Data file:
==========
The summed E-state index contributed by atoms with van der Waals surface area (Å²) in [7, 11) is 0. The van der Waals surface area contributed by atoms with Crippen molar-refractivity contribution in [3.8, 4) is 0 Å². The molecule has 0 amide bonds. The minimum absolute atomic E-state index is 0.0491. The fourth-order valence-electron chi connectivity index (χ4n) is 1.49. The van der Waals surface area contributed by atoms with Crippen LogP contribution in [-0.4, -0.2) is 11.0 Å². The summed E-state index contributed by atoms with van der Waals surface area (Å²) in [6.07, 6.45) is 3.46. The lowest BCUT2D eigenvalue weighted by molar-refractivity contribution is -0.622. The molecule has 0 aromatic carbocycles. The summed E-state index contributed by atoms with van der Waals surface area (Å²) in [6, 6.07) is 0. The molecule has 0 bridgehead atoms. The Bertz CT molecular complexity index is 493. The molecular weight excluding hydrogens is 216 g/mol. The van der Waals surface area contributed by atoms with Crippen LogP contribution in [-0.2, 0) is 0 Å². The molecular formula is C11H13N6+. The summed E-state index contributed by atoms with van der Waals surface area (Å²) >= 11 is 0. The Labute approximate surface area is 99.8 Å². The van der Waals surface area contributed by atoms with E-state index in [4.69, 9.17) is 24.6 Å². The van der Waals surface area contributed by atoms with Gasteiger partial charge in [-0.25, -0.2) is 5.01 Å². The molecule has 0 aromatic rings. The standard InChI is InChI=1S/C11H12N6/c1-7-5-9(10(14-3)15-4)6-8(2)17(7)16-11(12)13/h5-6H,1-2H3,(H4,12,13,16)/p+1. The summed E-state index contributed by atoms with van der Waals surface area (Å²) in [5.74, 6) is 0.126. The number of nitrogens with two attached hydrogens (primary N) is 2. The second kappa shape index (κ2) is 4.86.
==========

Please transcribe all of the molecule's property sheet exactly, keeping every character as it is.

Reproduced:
The summed E-state index contributed by atoms with van der Waals surface area (Å²) in [7, 11) is 0. The van der Waals surface area contributed by atoms with Crippen molar-refractivity contribution in [3.8, 4) is 0 Å². The molecule has 0 amide bonds. The minimum absolute atomic E-state index is 0.0491. The fourth-order valence-electron chi connectivity index (χ4n) is 1.49. The van der Waals surface area contributed by atoms with Crippen LogP contribution in [-0.4, -0.2) is 11.0 Å². The summed E-state index contributed by atoms with van der Waals surface area (Å²) in [6.07, 6.45) is 3.46. The lowest BCUT2D eigenvalue weighted by molar-refractivity contribution is -0.622. The molecule has 0 aromatic carbocycles. The summed E-state index contributed by atoms with van der Waals surface area (Å²) in [6, 6.07) is 0. The molecule has 0 bridgehead atoms. The Bertz CT molecular complexity index is 493. The molecular weight excluding hydrogens is 216 g/mol. The van der Waals surface area contributed by atoms with Crippen LogP contribution in [-0.2, 0) is 0 Å². The molecular formula is C11H13N6+. The summed E-state index contributed by atoms with van der Waals surface area (Å²) >= 11 is 0. The Labute approximate surface area is 99.8 Å². The van der Waals surface area contributed by atoms with E-state index in [4.69, 9.17) is 24.6 Å². The van der Waals surface area contributed by atoms with Gasteiger partial charge in [-0.25, -0.2) is 5.01 Å². The molecule has 0 aromatic rings. The standard InChI is InChI=1S/C11H12N6/c1-7-5-9(10(14-3)15-4)6-8(2)17(7)16-11(12)13/h5-6H,1-2H3,(H4,12,13,16)/p+1. The summed E-state index contributed by atoms with van der Waals surface area (Å²) in [5.74, 6) is 0.126. The number of nitrogens with two attached hydrogens (primary N) is 2. The second kappa shape index (κ2) is 4.86.